References

Albandar JM, Buischi YAP, Mayer MPA, Axelsson P. Long term effect of two preventive programs on the incidence of plaque and gingivitis in adolescents. J Periodontol 1994; 65:605-610.

Albandar JM and Rams TE. Global epidemiology of oral diseases: an overview. Perio 2000 2002; 29:7-10.

Bedi R, Champion J, Horn R. Attitudes of the dental team to the provision of care for people with learning disabilities. Spec Care Dentist 2001; 21:147-52.

Deborah RS, Moffett, Lieberman, Dummer GM. Perceived Competence of Children with Visual Impairments. J Vis Impair Blind 2005; 99:15-25.

Edwards DM, Merry AJ. Disability part 2: access to dental services for disabled people. A questionnaire survey of dental practices in Meryeside. Br Dent J 2002; 193:253-5.

Ercalik S, Atalay T. Improvement of oral health knowledge in a group of visually impaired students. Oral Health Prev Dent 2006; 4:243-253.

Hallberg U, Strandmark M, Klingberg G. Dental health professional's treatment of children with disabilities: a qualitative study. Acta Odontologica Scandi navica 2004; 62:319-27.

Maciel MAS, Cordeiro PM, d'Avila S et al. Assessing the oral condition of visually impaired individuals attending the Paraiba Institute of the Blind. Revista Odonto Ciencia 2009; 24:354-360.

Morishita M, Sakemi M, Tsutsumi M, Gake S. Effectiveness of an oral health promotion programme at workplace. J Oral Rehabil 2003; 30:414-417.

Shih YH, Chang CHS. Teaching oral hygiene skills to elementary students with visual impairments. J Vis Impair Blind 2005; 99:23:26-39.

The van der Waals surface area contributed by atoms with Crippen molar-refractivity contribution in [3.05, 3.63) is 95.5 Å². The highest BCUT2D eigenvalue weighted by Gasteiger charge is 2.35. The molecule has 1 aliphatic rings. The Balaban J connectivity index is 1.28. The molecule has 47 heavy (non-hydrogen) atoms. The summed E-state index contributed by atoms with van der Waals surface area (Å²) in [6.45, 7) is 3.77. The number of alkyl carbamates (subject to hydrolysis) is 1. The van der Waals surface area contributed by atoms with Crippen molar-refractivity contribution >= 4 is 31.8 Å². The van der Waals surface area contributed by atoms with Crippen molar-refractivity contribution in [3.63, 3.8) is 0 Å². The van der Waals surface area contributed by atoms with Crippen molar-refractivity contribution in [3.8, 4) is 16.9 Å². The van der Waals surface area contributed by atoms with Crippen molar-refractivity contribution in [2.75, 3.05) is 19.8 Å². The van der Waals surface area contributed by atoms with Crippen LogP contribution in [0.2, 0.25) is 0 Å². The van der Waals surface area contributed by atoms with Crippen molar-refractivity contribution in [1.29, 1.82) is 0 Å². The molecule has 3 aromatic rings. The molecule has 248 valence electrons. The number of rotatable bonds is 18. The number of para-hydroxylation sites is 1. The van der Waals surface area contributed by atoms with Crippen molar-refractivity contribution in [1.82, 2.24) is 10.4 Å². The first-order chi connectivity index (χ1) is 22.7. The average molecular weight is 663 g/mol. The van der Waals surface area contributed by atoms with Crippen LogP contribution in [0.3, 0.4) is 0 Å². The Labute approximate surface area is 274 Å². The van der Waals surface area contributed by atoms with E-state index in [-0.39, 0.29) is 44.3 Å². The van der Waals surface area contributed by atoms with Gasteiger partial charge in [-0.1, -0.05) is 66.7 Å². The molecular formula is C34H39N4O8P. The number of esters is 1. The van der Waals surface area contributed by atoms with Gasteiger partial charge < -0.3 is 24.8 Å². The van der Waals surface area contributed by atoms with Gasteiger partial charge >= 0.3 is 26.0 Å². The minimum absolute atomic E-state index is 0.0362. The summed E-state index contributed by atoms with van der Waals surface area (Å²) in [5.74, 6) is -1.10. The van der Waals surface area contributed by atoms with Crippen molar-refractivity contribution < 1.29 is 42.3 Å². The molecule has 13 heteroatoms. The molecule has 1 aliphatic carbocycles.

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Watt R, Fuller S. Practical aspects of oral health promotion. In Pine CBE C, Harris R. Community oral health, Quintessence Publications Co. Ltd; 2007: 357.

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M. Hebbal, A.V. Ankola

Department Of Public Health Dentistry, KLE VK Institute of Dental Sciences, KLE University, Belgaum, India.

Postal address: Dr M. Hebbal, Department Of Public Health Dentistry, KLE VK Institute of Dental Sciences Belgaum, India.

Email: drmamatahebbal@rediffmail.com
Table 1. Distribution of children according to oral
hygiene practice.

                   Pre-health   Post-health   McNemar's
                   education     education    Chi square
                   frequency     frequency     p value

Tooth Brush and        84           88         p = 0.34
  Tooth Paste
Finger and Tooth       12            8
  Paste/Powder

Frequency:

Twice Daily            44           56         p = 0.08
Once Daily             52           40

Table 2. Distribution of children according to plaque
scores.

            Pre-health   Post-health    Wilcoxon
            education     education    signed-rank
            frequency     frequency       test
                                         p value

Excellent       1             2           -7.36
Good            30           77         p < 0.001
Fair            50           16
Poor            15            1
Total           96           96

Table 3. Comparison of pre- and post- mean plaque scores in a
group of visually impaired Indian children.

                          Mean             Mean           Mean
                       pre-plaque      post-plaque     difference

Pre-plaque--              1.41             0.63           0.78
post-plaque scores   ([+ or -]0.58)   ([+ or -]0.39)

                     Std. Deviation   t value   Sig. (2-tailed)

Pre-plaque--              0.4         17.517        < 0.001
post-plaque scores
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Author:Hebbal, M.; Ankola, A.V.
Publication:European Archives of Paediatric Dentistry
Article Type:Report
Geographic Code:9INDI
Date:Oct 1, 2012
Words:2582